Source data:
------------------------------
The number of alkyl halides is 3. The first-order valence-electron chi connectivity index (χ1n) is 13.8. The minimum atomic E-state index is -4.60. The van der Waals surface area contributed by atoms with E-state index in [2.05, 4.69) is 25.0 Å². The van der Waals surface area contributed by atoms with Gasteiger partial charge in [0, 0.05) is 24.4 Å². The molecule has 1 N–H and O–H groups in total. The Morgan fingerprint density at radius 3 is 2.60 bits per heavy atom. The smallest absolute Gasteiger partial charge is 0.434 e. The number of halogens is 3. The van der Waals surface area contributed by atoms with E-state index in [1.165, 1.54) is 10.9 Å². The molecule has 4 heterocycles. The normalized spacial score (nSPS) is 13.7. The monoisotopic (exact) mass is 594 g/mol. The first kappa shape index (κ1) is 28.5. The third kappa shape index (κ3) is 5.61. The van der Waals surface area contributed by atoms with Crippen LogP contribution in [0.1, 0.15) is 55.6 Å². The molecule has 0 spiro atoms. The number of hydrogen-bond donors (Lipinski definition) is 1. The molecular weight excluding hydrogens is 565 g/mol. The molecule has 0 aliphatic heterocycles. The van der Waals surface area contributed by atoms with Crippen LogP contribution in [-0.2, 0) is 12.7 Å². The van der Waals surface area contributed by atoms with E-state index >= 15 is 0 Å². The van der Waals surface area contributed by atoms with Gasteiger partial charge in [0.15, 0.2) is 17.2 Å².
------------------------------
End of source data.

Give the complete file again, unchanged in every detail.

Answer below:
The number of alkyl halides is 3. The first-order valence-electron chi connectivity index (χ1n) is 13.8. The minimum atomic E-state index is -4.60. The van der Waals surface area contributed by atoms with E-state index in [2.05, 4.69) is 25.0 Å². The van der Waals surface area contributed by atoms with Gasteiger partial charge in [0, 0.05) is 24.4 Å². The molecule has 1 N–H and O–H groups in total. The Morgan fingerprint density at radius 3 is 2.60 bits per heavy atom. The smallest absolute Gasteiger partial charge is 0.434 e. The number of halogens is 3. The van der Waals surface area contributed by atoms with E-state index in [1.165, 1.54) is 10.9 Å². The molecule has 4 heterocycles. The normalized spacial score (nSPS) is 13.7. The monoisotopic (exact) mass is 594 g/mol. The first kappa shape index (κ1) is 28.5. The third kappa shape index (κ3) is 5.61. The van der Waals surface area contributed by atoms with Crippen LogP contribution in [0.1, 0.15) is 55.6 Å². The molecule has 0 spiro atoms. The number of hydrogen-bond donors (Lipinski definition) is 1. The molecular weight excluding hydrogens is 565 g/mol. The molecule has 0 aliphatic heterocycles. The van der Waals surface area contributed by atoms with Crippen LogP contribution in [-0.2, 0) is 12.7 Å². The van der Waals surface area contributed by atoms with E-state index >= 15 is 0 Å². The van der Waals surface area contributed by atoms with Gasteiger partial charge in [0.15, 0.2) is 17.2 Å².